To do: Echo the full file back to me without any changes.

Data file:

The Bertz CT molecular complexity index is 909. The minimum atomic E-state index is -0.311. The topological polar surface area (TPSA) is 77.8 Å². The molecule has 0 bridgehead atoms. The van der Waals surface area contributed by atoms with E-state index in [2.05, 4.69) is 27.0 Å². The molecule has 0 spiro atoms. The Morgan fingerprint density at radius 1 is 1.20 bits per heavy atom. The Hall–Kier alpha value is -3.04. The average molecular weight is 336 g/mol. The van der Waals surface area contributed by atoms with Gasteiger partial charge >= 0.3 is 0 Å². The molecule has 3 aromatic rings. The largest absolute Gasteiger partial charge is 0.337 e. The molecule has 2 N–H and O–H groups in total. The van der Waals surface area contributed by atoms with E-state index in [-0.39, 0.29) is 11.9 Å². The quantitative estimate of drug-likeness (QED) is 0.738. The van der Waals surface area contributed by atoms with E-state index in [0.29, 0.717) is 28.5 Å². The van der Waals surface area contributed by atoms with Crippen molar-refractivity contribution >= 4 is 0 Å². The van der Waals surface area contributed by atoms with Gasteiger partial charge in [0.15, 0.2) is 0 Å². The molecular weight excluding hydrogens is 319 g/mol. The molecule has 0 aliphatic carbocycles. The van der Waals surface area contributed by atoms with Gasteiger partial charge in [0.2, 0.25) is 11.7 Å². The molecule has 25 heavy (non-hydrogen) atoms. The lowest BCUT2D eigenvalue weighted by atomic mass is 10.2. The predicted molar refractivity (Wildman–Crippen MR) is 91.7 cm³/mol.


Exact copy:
The Bertz CT molecular complexity index is 909. The minimum atomic E-state index is -0.311. The topological polar surface area (TPSA) is 77.8 Å². The molecule has 0 bridgehead atoms. The van der Waals surface area contributed by atoms with E-state index in [2.05, 4.69) is 27.0 Å². The molecule has 0 spiro atoms. The Morgan fingerprint density at radius 1 is 1.20 bits per heavy atom. The Hall–Kier alpha value is -3.04. The average molecular weight is 336 g/mol. The van der Waals surface area contributed by atoms with Gasteiger partial charge >= 0.3 is 0 Å². The molecule has 3 aromatic rings. The largest absolute Gasteiger partial charge is 0.337 e. The molecule has 2 N–H and O–H groups in total. The van der Waals surface area contributed by atoms with E-state index in [-0.39, 0.29) is 11.9 Å². The quantitative estimate of drug-likeness (QED) is 0.738. The van der Waals surface area contributed by atoms with E-state index in [0.29, 0.717) is 28.5 Å². The van der Waals surface area contributed by atoms with Crippen molar-refractivity contribution >= 4 is 0 Å². The van der Waals surface area contributed by atoms with Gasteiger partial charge in [0.15, 0.2) is 0 Å². The molecular weight excluding hydrogens is 319 g/mol. The molecule has 0 aliphatic carbocycles. The van der Waals surface area contributed by atoms with Gasteiger partial charge in [0.2, 0.25) is 11.7 Å². The molecule has 25 heavy (non-hydrogen) atoms. The lowest BCUT2D eigenvalue weighted by atomic mass is 10.2. The predicted molar refractivity (Wildman–Crippen MR) is 91.7 cm³/mol.